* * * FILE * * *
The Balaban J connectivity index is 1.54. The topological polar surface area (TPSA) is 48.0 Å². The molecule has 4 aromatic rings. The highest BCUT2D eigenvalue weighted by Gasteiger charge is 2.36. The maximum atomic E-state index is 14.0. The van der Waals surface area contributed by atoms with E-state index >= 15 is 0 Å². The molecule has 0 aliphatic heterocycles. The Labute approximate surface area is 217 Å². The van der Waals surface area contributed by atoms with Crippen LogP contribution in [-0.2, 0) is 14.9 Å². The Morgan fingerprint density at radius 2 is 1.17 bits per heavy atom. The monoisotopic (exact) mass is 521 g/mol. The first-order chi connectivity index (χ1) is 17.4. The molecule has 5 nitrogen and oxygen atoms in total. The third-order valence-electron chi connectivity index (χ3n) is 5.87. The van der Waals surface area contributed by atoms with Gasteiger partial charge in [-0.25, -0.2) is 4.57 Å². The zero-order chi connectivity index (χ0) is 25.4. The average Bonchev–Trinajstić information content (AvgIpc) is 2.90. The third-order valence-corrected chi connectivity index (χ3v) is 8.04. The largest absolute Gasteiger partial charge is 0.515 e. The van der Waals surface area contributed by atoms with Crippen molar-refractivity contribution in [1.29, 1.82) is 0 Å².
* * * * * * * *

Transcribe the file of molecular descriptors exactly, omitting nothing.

The Balaban J connectivity index is 1.54. The topological polar surface area (TPSA) is 48.0 Å². The molecule has 4 aromatic rings. The highest BCUT2D eigenvalue weighted by Gasteiger charge is 2.36. The maximum atomic E-state index is 14.0. The van der Waals surface area contributed by atoms with E-state index >= 15 is 0 Å². The molecule has 0 aliphatic heterocycles. The Labute approximate surface area is 217 Å². The van der Waals surface area contributed by atoms with Crippen LogP contribution in [-0.2, 0) is 14.9 Å². The Morgan fingerprint density at radius 2 is 1.17 bits per heavy atom. The monoisotopic (exact) mass is 521 g/mol. The first-order chi connectivity index (χ1) is 17.4. The molecule has 5 nitrogen and oxygen atoms in total. The third-order valence-electron chi connectivity index (χ3n) is 5.87. The van der Waals surface area contributed by atoms with Gasteiger partial charge in [-0.25, -0.2) is 4.57 Å². The zero-order chi connectivity index (χ0) is 25.4. The average Bonchev–Trinajstić information content (AvgIpc) is 2.90. The third-order valence-corrected chi connectivity index (χ3v) is 8.04. The largest absolute Gasteiger partial charge is 0.515 e. The van der Waals surface area contributed by atoms with Crippen molar-refractivity contribution in [1.29, 1.82) is 0 Å².